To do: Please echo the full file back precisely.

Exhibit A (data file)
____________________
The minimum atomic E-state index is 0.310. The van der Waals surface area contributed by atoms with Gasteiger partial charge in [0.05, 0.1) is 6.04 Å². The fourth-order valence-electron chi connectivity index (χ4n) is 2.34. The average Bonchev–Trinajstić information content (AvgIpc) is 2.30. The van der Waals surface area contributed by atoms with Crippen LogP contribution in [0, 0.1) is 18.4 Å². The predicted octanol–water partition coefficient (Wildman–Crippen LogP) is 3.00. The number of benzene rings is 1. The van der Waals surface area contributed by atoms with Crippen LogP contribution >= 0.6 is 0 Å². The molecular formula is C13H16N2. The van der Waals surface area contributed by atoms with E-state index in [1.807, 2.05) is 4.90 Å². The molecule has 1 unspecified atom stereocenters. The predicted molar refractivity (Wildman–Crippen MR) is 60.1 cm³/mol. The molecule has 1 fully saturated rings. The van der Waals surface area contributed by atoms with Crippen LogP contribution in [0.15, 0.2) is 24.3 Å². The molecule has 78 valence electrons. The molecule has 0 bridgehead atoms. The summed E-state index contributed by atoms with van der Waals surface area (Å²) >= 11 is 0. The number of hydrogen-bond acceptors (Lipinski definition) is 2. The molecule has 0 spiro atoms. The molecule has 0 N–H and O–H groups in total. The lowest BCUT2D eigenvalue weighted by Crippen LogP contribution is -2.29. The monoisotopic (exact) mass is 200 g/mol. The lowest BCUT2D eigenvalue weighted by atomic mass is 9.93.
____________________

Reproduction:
The minimum atomic E-state index is 0.310. The van der Waals surface area contributed by atoms with Gasteiger partial charge in [0.05, 0.1) is 6.04 Å². The fourth-order valence-electron chi connectivity index (χ4n) is 2.34. The average Bonchev–Trinajstić information content (AvgIpc) is 2.30. The van der Waals surface area contributed by atoms with Crippen LogP contribution in [0, 0.1) is 18.4 Å². The predicted octanol–water partition coefficient (Wildman–Crippen LogP) is 3.00. The number of benzene rings is 1. The van der Waals surface area contributed by atoms with Crippen LogP contribution >= 0.6 is 0 Å². The molecular formula is C13H16N2. The van der Waals surface area contributed by atoms with E-state index in [1.807, 2.05) is 4.90 Å². The molecule has 1 unspecified atom stereocenters. The predicted molar refractivity (Wildman–Crippen MR) is 60.1 cm³/mol. The molecule has 1 fully saturated rings. The van der Waals surface area contributed by atoms with Crippen LogP contribution in [0.15, 0.2) is 24.3 Å². The molecule has 78 valence electrons. The molecule has 0 bridgehead atoms. The summed E-state index contributed by atoms with van der Waals surface area (Å²) >= 11 is 0. The number of hydrogen-bond acceptors (Lipinski definition) is 2. The molecule has 0 spiro atoms. The molecule has 0 N–H and O–H groups in total. The lowest BCUT2D eigenvalue weighted by Crippen LogP contribution is -2.29. The monoisotopic (exact) mass is 200 g/mol. The lowest BCUT2D eigenvalue weighted by atomic mass is 9.93.